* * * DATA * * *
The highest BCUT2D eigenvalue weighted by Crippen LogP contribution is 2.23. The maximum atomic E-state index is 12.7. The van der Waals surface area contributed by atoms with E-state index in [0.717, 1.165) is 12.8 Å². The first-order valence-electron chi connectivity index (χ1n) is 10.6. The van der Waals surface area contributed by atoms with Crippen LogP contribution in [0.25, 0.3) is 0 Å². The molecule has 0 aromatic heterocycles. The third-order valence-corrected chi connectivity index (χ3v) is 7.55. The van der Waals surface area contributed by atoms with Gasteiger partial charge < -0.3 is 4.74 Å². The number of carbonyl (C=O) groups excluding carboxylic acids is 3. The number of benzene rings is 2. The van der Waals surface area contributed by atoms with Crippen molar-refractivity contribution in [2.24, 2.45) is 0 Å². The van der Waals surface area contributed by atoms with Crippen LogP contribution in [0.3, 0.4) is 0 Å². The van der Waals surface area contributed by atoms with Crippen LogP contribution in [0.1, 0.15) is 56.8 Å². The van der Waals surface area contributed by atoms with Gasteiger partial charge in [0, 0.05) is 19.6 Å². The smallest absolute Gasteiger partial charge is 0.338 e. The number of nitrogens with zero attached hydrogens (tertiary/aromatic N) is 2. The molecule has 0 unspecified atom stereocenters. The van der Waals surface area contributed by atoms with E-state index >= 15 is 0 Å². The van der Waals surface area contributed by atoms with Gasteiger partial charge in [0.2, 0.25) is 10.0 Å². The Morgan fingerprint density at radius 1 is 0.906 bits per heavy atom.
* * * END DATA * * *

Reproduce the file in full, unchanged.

The highest BCUT2D eigenvalue weighted by Crippen LogP contribution is 2.23. The maximum atomic E-state index is 12.7. The van der Waals surface area contributed by atoms with E-state index in [0.717, 1.165) is 12.8 Å². The first-order valence-electron chi connectivity index (χ1n) is 10.6. The van der Waals surface area contributed by atoms with Crippen LogP contribution in [0.25, 0.3) is 0 Å². The molecule has 0 aromatic heterocycles. The third-order valence-corrected chi connectivity index (χ3v) is 7.55. The van der Waals surface area contributed by atoms with Gasteiger partial charge < -0.3 is 4.74 Å². The number of carbonyl (C=O) groups excluding carboxylic acids is 3. The number of benzene rings is 2. The van der Waals surface area contributed by atoms with Crippen molar-refractivity contribution in [2.24, 2.45) is 0 Å². The van der Waals surface area contributed by atoms with Crippen LogP contribution in [0.3, 0.4) is 0 Å². The van der Waals surface area contributed by atoms with Crippen LogP contribution in [0.1, 0.15) is 56.8 Å². The van der Waals surface area contributed by atoms with Gasteiger partial charge in [0, 0.05) is 19.6 Å². The smallest absolute Gasteiger partial charge is 0.338 e. The number of nitrogens with zero attached hydrogens (tertiary/aromatic N) is 2. The molecule has 0 unspecified atom stereocenters. The van der Waals surface area contributed by atoms with E-state index >= 15 is 0 Å². The van der Waals surface area contributed by atoms with Gasteiger partial charge in [0.2, 0.25) is 10.0 Å². The Morgan fingerprint density at radius 1 is 0.906 bits per heavy atom.